Because of its unique historic place in American society, baseball has always had to live up to a higher standard than have the other sports, and therefore its failure to act on the American creed of equality has made it vulnerable to charges of hypocrisy. Macht argues that because “America was a racist society in the first half of the twentieth century” you cannot blame Commissioner Landis for not taking the lead on integrating the sport. As an individual Kenesaw Mountain Landis may not have been more conservative on the race issue than the owners he ruled over, but he had the power to lead on it, and he did not choose to employ that power. As the “czar” appointed to clean up the mess left by the Black Sox scandal, Landis had enormous powers, which he used to ban the alleged fixers of the World Series, even though a Chicago jury had ruled them innocent. Though Macht is correct that Landis could not destroy the farm system that Branch Rickey had ingeniously invented to enable his small-market St. Louis Cardinals to compete with the big-pocketed big-city owners, the commissioner did free dozens of minor leaguers from Rickey’s and other clubs’ systems. Though I agree that it is poor historical judgment to expect Landis to have had the racially pro- gressive vision of, let us say, today’s pro football, which mandates minority interviewing for front-office positions through the Rooney Rule (named after the owner of one of their most racially progressive franchises, the Pittsburgh Steelers), it is nonetheless true that Landis could have taken more positive steps to push for racial integration. The evidence is clear that Landis did not want to take a leadership role on this issue.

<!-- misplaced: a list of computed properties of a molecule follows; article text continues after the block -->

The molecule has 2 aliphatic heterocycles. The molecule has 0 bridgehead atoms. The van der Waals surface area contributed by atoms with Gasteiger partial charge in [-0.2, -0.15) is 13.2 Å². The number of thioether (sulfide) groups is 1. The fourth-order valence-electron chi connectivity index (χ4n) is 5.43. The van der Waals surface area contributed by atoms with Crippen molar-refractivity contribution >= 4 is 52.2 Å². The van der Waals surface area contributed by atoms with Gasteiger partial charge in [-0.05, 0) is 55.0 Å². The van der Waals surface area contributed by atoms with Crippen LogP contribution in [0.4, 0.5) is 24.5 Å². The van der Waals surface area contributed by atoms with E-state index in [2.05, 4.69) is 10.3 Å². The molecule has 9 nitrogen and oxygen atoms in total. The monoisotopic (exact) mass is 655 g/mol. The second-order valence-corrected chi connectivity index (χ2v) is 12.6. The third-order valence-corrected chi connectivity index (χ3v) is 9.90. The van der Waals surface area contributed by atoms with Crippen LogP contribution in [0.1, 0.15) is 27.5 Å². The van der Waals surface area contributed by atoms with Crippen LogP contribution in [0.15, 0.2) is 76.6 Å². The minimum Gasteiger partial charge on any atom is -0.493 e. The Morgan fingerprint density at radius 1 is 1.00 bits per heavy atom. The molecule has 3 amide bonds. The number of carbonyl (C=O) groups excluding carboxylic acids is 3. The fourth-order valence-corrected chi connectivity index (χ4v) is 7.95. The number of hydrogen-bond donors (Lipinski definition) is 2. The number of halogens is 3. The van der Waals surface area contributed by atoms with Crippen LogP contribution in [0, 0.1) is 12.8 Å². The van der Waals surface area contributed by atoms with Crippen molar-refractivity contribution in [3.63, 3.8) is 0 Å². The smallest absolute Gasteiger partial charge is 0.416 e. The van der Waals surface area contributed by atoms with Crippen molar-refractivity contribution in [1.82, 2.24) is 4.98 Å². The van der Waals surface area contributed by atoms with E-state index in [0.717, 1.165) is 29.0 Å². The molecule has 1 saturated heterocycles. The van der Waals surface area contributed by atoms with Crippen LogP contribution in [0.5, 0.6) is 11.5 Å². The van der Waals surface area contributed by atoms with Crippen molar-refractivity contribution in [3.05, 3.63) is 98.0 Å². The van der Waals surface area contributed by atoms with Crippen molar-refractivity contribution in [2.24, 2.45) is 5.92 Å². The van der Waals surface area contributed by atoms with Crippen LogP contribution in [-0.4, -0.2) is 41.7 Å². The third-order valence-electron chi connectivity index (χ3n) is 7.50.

Macht cites Landis’s public statement in the summer of 1942 that baseball has no rule that bars players of color from being signed. He does not mention that the commissioner was reacting to the pressure of what New York Daily News sportswriter Hy Turkin described as being “assailed by more than a million letters, telegrams and phone calls” that landed on his desk calling for integration, a grassroots movement organized by American communist activists but obviously not limited to their backers. According to Larry Lester in an important if rhetorically overheated article in the fall 2008 issue of the new journal Black Ball (McFarland Press), both the Pittsburgh Pirates and the Cleveland Indians promised in 1942 to give tryouts to several Negro League players, but both franchises got cold feet and certainly were not encouraged by the commissioner to proceed.